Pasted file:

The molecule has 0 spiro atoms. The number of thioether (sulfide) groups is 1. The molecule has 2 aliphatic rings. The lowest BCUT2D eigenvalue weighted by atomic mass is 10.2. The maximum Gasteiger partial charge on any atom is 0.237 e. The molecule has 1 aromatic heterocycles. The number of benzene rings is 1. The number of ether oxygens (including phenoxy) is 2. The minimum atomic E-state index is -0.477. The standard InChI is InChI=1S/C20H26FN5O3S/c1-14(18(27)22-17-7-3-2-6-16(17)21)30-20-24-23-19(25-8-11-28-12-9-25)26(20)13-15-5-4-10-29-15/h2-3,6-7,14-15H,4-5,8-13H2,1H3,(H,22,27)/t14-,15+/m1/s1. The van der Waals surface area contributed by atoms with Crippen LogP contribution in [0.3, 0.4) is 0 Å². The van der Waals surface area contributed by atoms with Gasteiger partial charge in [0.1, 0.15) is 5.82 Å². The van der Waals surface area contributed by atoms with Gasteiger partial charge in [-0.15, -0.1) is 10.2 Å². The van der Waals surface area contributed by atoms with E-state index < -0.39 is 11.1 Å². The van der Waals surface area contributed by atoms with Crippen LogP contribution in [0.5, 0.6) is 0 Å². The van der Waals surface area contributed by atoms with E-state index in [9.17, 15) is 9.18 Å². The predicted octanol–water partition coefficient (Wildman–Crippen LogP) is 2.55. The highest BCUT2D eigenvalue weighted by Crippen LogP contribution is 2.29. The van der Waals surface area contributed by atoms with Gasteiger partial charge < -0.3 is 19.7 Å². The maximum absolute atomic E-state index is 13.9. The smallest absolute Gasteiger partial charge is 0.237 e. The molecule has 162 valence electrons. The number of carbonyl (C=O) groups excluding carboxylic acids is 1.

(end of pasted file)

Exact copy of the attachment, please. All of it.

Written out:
The molecule has 0 spiro atoms. The number of thioether (sulfide) groups is 1. The molecule has 2 aliphatic rings. The lowest BCUT2D eigenvalue weighted by atomic mass is 10.2. The maximum Gasteiger partial charge on any atom is 0.237 e. The molecule has 1 aromatic heterocycles. The number of benzene rings is 1. The number of ether oxygens (including phenoxy) is 2. The minimum atomic E-state index is -0.477. The standard InChI is InChI=1S/C20H26FN5O3S/c1-14(18(27)22-17-7-3-2-6-16(17)21)30-20-24-23-19(25-8-11-28-12-9-25)26(20)13-15-5-4-10-29-15/h2-3,6-7,14-15H,4-5,8-13H2,1H3,(H,22,27)/t14-,15+/m1/s1. The van der Waals surface area contributed by atoms with Crippen LogP contribution in [0.3, 0.4) is 0 Å². The van der Waals surface area contributed by atoms with Gasteiger partial charge in [0.1, 0.15) is 5.82 Å². The van der Waals surface area contributed by atoms with Gasteiger partial charge in [-0.15, -0.1) is 10.2 Å². The van der Waals surface area contributed by atoms with E-state index < -0.39 is 11.1 Å². The van der Waals surface area contributed by atoms with Crippen LogP contribution in [0.5, 0.6) is 0 Å². The van der Waals surface area contributed by atoms with E-state index in [9.17, 15) is 9.18 Å². The predicted octanol–water partition coefficient (Wildman–Crippen LogP) is 2.55. The highest BCUT2D eigenvalue weighted by Crippen LogP contribution is 2.29. The van der Waals surface area contributed by atoms with Gasteiger partial charge < -0.3 is 19.7 Å². The maximum absolute atomic E-state index is 13.9. The smallest absolute Gasteiger partial charge is 0.237 e. The molecule has 162 valence electrons. The number of carbonyl (C=O) groups excluding carboxylic acids is 1.